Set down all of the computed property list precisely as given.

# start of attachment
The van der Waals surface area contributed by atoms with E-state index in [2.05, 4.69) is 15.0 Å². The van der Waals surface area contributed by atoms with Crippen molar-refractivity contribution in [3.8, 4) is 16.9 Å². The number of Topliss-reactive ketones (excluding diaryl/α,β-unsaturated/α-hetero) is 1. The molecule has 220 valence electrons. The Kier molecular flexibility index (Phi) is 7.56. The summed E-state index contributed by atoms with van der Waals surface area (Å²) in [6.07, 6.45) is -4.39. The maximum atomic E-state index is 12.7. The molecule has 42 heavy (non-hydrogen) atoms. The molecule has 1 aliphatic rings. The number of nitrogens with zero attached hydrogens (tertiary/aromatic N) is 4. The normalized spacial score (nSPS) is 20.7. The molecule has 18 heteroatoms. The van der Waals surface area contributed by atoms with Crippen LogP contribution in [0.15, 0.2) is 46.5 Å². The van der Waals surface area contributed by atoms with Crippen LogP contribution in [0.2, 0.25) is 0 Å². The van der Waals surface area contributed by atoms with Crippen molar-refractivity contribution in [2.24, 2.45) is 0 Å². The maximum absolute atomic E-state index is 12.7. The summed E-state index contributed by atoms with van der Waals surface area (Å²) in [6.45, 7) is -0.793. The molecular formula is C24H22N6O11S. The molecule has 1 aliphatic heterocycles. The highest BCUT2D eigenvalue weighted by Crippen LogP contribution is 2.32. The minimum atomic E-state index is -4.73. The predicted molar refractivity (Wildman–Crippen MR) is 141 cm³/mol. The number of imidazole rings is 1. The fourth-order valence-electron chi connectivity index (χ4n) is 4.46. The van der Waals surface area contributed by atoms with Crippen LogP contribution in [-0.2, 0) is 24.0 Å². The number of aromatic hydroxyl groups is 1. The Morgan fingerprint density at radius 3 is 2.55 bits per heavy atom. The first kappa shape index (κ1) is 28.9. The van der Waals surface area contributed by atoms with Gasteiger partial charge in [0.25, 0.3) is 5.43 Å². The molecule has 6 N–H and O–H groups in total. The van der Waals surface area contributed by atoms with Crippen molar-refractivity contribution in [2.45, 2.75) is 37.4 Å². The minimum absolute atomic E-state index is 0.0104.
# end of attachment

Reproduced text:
The van der Waals surface area contributed by atoms with E-state index in [2.05, 4.69) is 15.0 Å². The van der Waals surface area contributed by atoms with Crippen molar-refractivity contribution in [3.8, 4) is 16.9 Å². The number of Topliss-reactive ketones (excluding diaryl/α,β-unsaturated/α-hetero) is 1. The molecule has 220 valence electrons. The Kier molecular flexibility index (Phi) is 7.56. The summed E-state index contributed by atoms with van der Waals surface area (Å²) in [6.07, 6.45) is -4.39. The maximum atomic E-state index is 12.7. The molecule has 42 heavy (non-hydrogen) atoms. The molecule has 1 aliphatic rings. The number of nitrogens with zero attached hydrogens (tertiary/aromatic N) is 4. The normalized spacial score (nSPS) is 20.7. The molecule has 18 heteroatoms. The van der Waals surface area contributed by atoms with Crippen LogP contribution in [0.15, 0.2) is 46.5 Å². The van der Waals surface area contributed by atoms with Crippen LogP contribution in [0.2, 0.25) is 0 Å². The van der Waals surface area contributed by atoms with Crippen molar-refractivity contribution in [2.24, 2.45) is 0 Å². The maximum absolute atomic E-state index is 12.7. The summed E-state index contributed by atoms with van der Waals surface area (Å²) in [6.45, 7) is -0.793. The molecular formula is C24H22N6O11S. The molecule has 1 aliphatic heterocycles. The highest BCUT2D eigenvalue weighted by Crippen LogP contribution is 2.32. The minimum atomic E-state index is -4.73. The predicted molar refractivity (Wildman–Crippen MR) is 141 cm³/mol. The number of imidazole rings is 1. The fourth-order valence-electron chi connectivity index (χ4n) is 4.46. The van der Waals surface area contributed by atoms with Crippen LogP contribution in [-0.2, 0) is 24.0 Å². The number of aromatic hydroxyl groups is 1. The Morgan fingerprint density at radius 3 is 2.55 bits per heavy atom. The first kappa shape index (κ1) is 28.9. The van der Waals surface area contributed by atoms with Gasteiger partial charge in [0.25, 0.3) is 5.43 Å². The molecule has 6 N–H and O–H groups in total. The van der Waals surface area contributed by atoms with Crippen molar-refractivity contribution in [2.45, 2.75) is 37.4 Å². The minimum absolute atomic E-state index is 0.0104.